So it was that in March 2010 I played Game 1 [clicky] as I was right at the beginning of the American Civil War project, and these three games had featured American Civil War forces, it had seemed like a good idea to use the scenario as a simple play test of the 'Regimental Fire and Fury' rules I was proposing to use for the project..

Fast forward (or rather slow forward given it's taken 10 years!) and in the interim I came to the conclusion that I simply couldn't devote the time and energy required to learn how to play 'Regimental Fire and Fury' well ..  they are a lovely set of rules, but simply too complicated for my tastes..  every unit had several moral grades, several strength possibilities, several choices of armament - just too much to keep track of, and I don't play often enough not to have to re-learn the rules every time I play them.

So I tried Ross McFarlane's [clicky] "Hearts of Tin" a few times (I like them), but then a year or two ago DG and I were playing one of the One Hour Wargame scenario's and we decided to use the rules direct from the book - after the game we had one of our usual excellent back and forth's about how we could 'improve' the rules, and as a result now have a set that I like very much... at their heart they have a dice driven activation mechanism, that with one small change, also makes them excellent for solo games..

...and then a recent post by Norm [clicky] finally stung me into action.. time to play game 2!!

Game 2 then - same battlefield as Game 1, just add cavalry for this game.. Union at bottom, Confederates at the top..  a lone Union supply wagon realises they have got caught up in the middle of something they don't want to be mixed up in...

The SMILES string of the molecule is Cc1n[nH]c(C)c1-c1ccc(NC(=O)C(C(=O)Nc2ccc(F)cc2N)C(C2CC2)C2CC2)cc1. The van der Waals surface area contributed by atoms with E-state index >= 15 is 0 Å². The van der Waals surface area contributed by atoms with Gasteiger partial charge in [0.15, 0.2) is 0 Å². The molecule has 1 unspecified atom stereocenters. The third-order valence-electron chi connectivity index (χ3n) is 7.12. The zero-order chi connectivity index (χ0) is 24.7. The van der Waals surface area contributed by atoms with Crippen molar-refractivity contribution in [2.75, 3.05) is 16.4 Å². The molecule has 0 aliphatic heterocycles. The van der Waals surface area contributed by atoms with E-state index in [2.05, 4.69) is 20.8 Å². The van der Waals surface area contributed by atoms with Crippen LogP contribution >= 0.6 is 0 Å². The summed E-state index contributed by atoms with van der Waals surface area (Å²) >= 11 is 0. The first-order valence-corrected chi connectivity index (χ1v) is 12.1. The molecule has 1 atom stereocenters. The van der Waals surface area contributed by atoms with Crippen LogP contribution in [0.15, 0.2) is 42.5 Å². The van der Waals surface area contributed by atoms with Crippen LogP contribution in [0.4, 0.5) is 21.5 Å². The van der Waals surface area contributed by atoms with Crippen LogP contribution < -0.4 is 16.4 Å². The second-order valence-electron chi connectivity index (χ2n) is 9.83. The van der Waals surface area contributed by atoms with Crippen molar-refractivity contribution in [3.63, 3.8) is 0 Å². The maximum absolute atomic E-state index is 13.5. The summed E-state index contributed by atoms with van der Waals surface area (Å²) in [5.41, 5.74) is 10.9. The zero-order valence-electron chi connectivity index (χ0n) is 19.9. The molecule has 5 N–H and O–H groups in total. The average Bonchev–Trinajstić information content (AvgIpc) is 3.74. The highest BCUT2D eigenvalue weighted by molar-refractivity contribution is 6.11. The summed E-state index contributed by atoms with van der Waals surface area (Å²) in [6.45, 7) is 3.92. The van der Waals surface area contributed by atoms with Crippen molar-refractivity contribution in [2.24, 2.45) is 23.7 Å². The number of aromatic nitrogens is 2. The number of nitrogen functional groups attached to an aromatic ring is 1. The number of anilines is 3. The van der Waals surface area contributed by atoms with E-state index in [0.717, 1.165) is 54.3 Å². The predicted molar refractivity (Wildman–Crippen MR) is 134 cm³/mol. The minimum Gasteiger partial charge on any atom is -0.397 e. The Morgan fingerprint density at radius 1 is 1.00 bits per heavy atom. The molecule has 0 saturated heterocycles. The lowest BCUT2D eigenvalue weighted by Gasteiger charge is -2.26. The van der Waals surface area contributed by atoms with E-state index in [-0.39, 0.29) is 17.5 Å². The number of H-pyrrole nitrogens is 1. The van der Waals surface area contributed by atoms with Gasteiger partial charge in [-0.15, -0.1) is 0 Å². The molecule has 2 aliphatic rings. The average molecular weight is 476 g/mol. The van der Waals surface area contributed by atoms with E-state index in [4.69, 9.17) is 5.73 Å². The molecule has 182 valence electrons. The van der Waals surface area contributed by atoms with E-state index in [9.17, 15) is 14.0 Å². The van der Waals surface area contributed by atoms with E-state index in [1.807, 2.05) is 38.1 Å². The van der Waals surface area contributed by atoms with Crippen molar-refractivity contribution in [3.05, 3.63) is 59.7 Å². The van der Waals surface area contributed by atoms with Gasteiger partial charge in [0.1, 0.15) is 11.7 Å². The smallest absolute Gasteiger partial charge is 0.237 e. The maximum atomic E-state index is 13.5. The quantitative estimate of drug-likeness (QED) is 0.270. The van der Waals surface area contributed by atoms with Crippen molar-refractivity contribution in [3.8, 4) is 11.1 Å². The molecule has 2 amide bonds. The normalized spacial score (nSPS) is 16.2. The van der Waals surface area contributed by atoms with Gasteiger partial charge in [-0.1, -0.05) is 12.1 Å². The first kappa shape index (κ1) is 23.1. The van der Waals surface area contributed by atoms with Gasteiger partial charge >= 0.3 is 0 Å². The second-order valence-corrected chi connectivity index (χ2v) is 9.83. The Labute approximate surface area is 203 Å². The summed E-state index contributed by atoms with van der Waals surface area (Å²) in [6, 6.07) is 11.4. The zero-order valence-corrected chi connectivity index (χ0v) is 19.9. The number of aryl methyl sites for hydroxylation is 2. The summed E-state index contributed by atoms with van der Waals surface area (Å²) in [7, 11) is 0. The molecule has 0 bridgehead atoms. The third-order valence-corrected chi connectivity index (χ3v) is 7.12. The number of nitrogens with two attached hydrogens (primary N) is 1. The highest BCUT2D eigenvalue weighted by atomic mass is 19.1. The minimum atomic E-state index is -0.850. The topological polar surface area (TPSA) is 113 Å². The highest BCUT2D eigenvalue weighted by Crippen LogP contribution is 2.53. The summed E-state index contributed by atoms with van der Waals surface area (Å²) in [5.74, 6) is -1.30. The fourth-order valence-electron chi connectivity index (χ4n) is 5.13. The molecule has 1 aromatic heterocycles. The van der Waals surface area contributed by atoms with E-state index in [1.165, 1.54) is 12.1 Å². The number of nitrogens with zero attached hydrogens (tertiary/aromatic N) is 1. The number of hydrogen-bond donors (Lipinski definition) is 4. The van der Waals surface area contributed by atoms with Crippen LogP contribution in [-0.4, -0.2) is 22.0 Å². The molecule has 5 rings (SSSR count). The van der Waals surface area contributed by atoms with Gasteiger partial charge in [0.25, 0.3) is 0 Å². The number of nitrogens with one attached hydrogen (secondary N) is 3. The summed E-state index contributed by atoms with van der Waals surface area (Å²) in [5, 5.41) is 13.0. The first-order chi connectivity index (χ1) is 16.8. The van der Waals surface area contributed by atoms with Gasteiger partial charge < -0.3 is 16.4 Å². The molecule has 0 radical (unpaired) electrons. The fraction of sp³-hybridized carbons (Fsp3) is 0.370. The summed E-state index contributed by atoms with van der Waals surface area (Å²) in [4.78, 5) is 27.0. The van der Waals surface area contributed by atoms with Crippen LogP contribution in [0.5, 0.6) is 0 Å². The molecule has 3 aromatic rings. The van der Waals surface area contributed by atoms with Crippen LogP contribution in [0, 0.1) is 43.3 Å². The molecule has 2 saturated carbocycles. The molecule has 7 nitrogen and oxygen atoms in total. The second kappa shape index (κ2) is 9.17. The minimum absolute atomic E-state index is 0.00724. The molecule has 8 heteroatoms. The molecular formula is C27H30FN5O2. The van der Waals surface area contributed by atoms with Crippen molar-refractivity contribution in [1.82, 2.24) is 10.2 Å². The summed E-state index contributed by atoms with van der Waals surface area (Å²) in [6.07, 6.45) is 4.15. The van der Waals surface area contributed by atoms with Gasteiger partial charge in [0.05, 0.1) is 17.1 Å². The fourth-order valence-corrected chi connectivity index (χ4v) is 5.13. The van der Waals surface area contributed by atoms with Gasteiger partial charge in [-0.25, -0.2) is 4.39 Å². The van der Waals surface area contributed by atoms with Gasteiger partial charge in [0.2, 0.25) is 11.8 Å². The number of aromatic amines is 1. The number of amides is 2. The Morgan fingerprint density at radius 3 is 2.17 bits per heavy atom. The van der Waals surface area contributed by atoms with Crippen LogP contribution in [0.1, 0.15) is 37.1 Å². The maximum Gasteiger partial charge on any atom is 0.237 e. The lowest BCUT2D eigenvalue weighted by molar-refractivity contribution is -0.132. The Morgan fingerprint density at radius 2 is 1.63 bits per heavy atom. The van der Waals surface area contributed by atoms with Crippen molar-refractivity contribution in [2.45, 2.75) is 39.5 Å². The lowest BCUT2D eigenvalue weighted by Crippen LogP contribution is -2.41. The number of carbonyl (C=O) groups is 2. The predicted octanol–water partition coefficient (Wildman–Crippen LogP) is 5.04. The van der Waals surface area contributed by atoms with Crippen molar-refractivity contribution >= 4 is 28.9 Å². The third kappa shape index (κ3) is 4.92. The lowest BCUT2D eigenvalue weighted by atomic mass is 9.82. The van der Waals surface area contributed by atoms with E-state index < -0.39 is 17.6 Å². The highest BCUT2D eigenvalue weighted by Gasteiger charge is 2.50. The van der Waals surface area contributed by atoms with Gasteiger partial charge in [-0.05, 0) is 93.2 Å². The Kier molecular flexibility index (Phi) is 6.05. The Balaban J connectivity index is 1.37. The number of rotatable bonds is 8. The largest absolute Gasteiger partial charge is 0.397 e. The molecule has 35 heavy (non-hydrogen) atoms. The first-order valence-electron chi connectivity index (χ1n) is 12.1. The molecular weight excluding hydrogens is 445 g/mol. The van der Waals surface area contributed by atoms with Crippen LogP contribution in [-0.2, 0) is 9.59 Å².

End Turn 1 (in each case following):

Infantry have deployed to march column to allow quicker movement. The Union cavalry are better placed to occupy the wall and have darted forward..  the wagon is legging it...

End Turn 2:

With the benefit of a better initiative the Confederate cavalry has reached the wall but currently still mounted... the Union cavalry opens fire but at that range have little chance of doing any serious damage...

End Turn 3:

Confederate cavalry have dismounted into the shelter of the wall - both sides are attemting an outflanking manoeuvre..

End Turn 4:

Fire-fight! Neither side can summon up the enthusiasm to charge home... Union shooting is good..

End Turn 5:

That Confederate outflanking manoeuvre is looking good - in the meanwhile though the lead continues to fly with varying levels of accuracy..

End Turn 6:

The Confederates have drawn off at least one of the Union regiments but can they take advantage of it?

End Turn 7:

Fire-fight.. the Confederate zouaves have broken and run..

End Turn 8:

The departure of the Confederate zouaves triggers an advance by the Union infantry regiment, funnily enough the Confederate infantry do the same - in a one on one fire-fight with a zouave regiment they are already disadvantaged (I give zouave regiments a +1 on firing)

End Turn 9:

The Confederates know they've lost - this was about the sixth or seventh turn in a row where they lost initiative..  the Confederate cavalry pull back before they are broken..

End Turn 10:

The Union cavalry mounts as faces off - not as stupid as it sounds as the two units were within a point of each other in terms of strength.

End Turn 11:

It's not obvious but there has been a fierce cavalry melee in this turn - both sides have inflicted casualties, but neither have inflicted enough, and so have withdrawn to draw breath

...and at that point the Confederate commander ceded the day, and the battlefield, and withdrew...  a fun little tussle!

...and just for fun, and because the battlefield was already set up I also played a "Game 4" with two infantry and the artillery...  there's a surprising amount of fun to be had on a four foot table and just a small handful of units...   given we're on lockdown, and I'm working from home, it's also nice to just swivel my chair round and do a game move when I feel like it!
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Friday, April 10, 2020

5th Ohio Volunteer Infantry Regiment

"No, thank God; the brave 5th Ohio is still standing its ground and holding the rebels!" 
General Sullivan - Kernstown